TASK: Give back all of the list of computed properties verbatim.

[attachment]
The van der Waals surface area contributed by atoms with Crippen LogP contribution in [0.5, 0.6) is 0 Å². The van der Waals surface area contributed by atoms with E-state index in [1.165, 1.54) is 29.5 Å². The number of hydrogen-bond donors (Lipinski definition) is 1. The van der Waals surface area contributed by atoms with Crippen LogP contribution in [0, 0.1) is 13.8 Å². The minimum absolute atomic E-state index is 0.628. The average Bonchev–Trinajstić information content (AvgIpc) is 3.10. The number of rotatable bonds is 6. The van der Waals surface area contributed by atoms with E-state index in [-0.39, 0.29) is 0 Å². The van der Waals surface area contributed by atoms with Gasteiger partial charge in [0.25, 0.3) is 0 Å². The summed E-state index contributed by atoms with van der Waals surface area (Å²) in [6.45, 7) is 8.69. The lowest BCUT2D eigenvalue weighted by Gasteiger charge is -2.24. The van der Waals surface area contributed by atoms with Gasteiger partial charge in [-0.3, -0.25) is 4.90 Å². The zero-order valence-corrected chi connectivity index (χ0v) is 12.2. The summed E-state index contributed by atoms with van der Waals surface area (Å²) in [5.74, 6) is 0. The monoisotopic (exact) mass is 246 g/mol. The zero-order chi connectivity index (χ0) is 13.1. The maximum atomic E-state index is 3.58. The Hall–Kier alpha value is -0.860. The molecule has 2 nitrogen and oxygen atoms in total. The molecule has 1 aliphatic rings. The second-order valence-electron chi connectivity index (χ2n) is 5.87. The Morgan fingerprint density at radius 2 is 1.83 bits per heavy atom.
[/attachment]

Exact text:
The van der Waals surface area contributed by atoms with Crippen LogP contribution in [0.5, 0.6) is 0 Å². The van der Waals surface area contributed by atoms with E-state index in [1.165, 1.54) is 29.5 Å². The number of hydrogen-bond donors (Lipinski definition) is 1. The van der Waals surface area contributed by atoms with Crippen LogP contribution in [0, 0.1) is 13.8 Å². The minimum absolute atomic E-state index is 0.628. The average Bonchev–Trinajstić information content (AvgIpc) is 3.10. The number of rotatable bonds is 6. The van der Waals surface area contributed by atoms with E-state index in [-0.39, 0.29) is 0 Å². The van der Waals surface area contributed by atoms with Gasteiger partial charge in [0.25, 0.3) is 0 Å². The summed E-state index contributed by atoms with van der Waals surface area (Å²) in [6.45, 7) is 8.69. The lowest BCUT2D eigenvalue weighted by Gasteiger charge is -2.24. The van der Waals surface area contributed by atoms with Gasteiger partial charge in [-0.3, -0.25) is 4.90 Å². The zero-order valence-corrected chi connectivity index (χ0v) is 12.2. The summed E-state index contributed by atoms with van der Waals surface area (Å²) in [5.74, 6) is 0. The monoisotopic (exact) mass is 246 g/mol. The zero-order chi connectivity index (χ0) is 13.1. The maximum atomic E-state index is 3.58. The Hall–Kier alpha value is -0.860. The molecule has 2 nitrogen and oxygen atoms in total. The molecule has 1 aliphatic rings. The second-order valence-electron chi connectivity index (χ2n) is 5.87. The Morgan fingerprint density at radius 2 is 1.83 bits per heavy atom.